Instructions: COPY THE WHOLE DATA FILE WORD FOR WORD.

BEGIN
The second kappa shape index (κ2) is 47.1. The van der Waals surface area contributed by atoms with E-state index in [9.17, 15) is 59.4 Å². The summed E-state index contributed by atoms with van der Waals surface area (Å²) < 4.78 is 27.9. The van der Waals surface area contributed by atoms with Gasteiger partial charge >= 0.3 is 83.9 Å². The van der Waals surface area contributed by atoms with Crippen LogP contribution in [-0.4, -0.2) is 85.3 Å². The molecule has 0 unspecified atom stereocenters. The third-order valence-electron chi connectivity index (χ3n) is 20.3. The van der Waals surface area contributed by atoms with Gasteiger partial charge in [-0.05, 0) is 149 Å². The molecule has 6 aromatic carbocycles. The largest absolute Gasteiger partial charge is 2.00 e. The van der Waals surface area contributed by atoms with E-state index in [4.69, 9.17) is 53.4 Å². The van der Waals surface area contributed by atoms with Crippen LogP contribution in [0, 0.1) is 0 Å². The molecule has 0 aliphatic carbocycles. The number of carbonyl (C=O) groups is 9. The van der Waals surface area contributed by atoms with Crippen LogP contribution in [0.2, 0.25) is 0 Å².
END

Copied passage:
The second kappa shape index (κ2) is 47.1. The van der Waals surface area contributed by atoms with E-state index in [9.17, 15) is 59.4 Å². The summed E-state index contributed by atoms with van der Waals surface area (Å²) < 4.78 is 27.9. The van der Waals surface area contributed by atoms with Gasteiger partial charge >= 0.3 is 83.9 Å². The van der Waals surface area contributed by atoms with Crippen LogP contribution in [-0.4, -0.2) is 85.3 Å². The molecule has 0 unspecified atom stereocenters. The third-order valence-electron chi connectivity index (χ3n) is 20.3. The van der Waals surface area contributed by atoms with Gasteiger partial charge in [-0.05, 0) is 149 Å². The molecule has 6 aromatic carbocycles. The largest absolute Gasteiger partial charge is 2.00 e. The van der Waals surface area contributed by atoms with E-state index in [4.69, 9.17) is 53.4 Å². The van der Waals surface area contributed by atoms with Crippen LogP contribution in [0, 0.1) is 0 Å². The molecule has 0 aliphatic carbocycles. The number of carbonyl (C=O) groups is 9. The van der Waals surface area contributed by atoms with Crippen LogP contribution in [0.2, 0.25) is 0 Å².